inodes, or "Why is my disk full, but it isn't?"

System administrators need a solid background in the fundamentals of operating systems. Unfortunately, good defaults and better tools mask the need for that until something breaks. On top of that there is very little recognition of the theory behind how operating systems work and its use in practical, day-to-day system administration.

This morning my team was faced with a puzzling problem. A file system which had 34% free space was no longer allowing new files to be created in it, but pre-existing files were still being appended to? How does that work? The junior admin who was the first responder was puzzled. Could it be a permission problem? Maybe a reboot will fix it…

Inodes are one of those things a system administrator might go his whole life not worrying about. More seasoned UNIX admins will remember playing tricks with the number of inodes to squeeze more space from a small disk, not to mention the whole hard link thing. It is somewhat depressing to have to explain hard links, but in the last year I’ve done it at least twice. The gargantuan, inexpensive disks available now make hard links somewhat irrelevant, and it seems that symbolic links just make more sense to people. I agree, for what it’s worth. The symbolic link’s arrow says precisely what’s going on.

Operating systems also have much better defaults now, so creating inodes just happens magically. Heck, even the default output from ‘df’ does not have inode counts, at least in Linux. There just isn’t anything to force the issue with new system administrators, so they don’t even know they exist until they are forced to. And the forcing is usually under pressure.

File system concepts appear first at the “Junior System Administrator” level of the SAGE “Job Descriptions for System Administrators.” It lists as a required skill:

Fundamental understanding of an operating system; for example, understands job control, soft and hard links or shortcuts, distinctions between the kernel and the user environment.

I was fortunate that my educational experience took me through a computer science program that teaches a solid operating systems course at the undergraduate level. Many of my colleagues have picked up system administration out of other careers, or through degree programs that do not require, or have, an operating systems course. Looking at MIT, for example, their course that teaches operating system fundamentals is 6.828, which is graduate-level.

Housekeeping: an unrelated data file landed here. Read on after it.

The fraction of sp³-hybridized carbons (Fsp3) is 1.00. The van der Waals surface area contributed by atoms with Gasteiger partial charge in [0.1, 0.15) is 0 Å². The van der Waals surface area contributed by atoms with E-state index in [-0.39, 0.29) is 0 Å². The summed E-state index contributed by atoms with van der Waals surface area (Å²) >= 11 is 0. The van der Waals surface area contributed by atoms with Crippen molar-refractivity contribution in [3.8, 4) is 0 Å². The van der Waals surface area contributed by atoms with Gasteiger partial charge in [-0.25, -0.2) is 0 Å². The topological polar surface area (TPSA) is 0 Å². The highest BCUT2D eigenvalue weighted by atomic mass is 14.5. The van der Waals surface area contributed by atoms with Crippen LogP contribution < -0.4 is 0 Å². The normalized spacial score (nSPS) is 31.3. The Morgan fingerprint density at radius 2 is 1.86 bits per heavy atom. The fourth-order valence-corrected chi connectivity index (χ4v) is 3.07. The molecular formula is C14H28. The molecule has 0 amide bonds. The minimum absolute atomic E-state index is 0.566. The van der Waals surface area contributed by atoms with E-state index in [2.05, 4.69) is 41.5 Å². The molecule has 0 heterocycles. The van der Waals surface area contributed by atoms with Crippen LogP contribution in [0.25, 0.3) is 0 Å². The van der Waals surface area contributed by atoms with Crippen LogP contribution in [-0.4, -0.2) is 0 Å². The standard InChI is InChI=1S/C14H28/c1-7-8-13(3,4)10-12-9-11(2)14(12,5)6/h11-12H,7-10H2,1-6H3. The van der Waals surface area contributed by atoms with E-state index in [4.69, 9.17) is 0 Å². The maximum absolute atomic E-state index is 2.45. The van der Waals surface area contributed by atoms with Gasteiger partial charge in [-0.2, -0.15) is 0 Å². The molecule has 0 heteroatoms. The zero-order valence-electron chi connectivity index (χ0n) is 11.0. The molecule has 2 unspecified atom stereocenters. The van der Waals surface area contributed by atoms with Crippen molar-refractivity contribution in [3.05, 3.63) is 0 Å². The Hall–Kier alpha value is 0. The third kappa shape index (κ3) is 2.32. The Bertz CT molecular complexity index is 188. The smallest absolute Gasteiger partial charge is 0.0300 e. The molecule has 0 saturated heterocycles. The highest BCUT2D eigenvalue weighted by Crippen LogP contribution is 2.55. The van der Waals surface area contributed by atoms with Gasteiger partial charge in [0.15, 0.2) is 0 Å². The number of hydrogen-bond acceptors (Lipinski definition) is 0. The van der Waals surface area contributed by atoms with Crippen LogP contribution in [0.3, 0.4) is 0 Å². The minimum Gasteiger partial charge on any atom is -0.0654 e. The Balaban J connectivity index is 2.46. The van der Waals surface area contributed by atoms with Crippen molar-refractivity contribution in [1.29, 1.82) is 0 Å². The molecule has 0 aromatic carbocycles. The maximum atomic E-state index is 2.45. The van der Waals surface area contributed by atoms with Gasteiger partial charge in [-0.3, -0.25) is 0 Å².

Looking through the SAGE “Recommended Reading” list I see nothing that strikes me as providing any fundamental knowledge of operating systems. One book is described as “provides a clear, concise, practical guide to the real-world issues that anyone responsible for a Unix system faces daily.” To move from junior system administrator to senior system administrator requires less practical and more theory, though. Especially when it comes to such “practical” exercises like tuning:

A solid understanding of an operating system; understands paging and swapping, inter-process communications, devices and what device drivers do, filesystem concepts (inode, clustering, logical partitions), can use performance analysis to tune systems.

Where does a system administrator get the knowledge to do these things?

I do not have an answer for this, though I’ve been searching all day for a good guide to these things. All I know is that the best system administrators know this stuff, and they know it because they have to. I know that I have a book, Operating System Concepts, on a shelf behind me that I read when I was a novice system administrator. I still use that when I need a good way to explain what is stored in an inode, how process scheduling algorithms work, or a good description of semaphores. If I had to identify one book that has been instrumental to my work as a system administrator it would be that one. I have never seen a book like it in a recommended reading list for system administrators. It needs to be.

This morning, it took a senior system administrator to run “df -i” and fix a problem. Concurrently, one junior admin saw the mystery of inodes revealed to him. I just wish he, and so many others, would have known it to begin with.

[tags]lopsa, sage, sysadmin[/tags]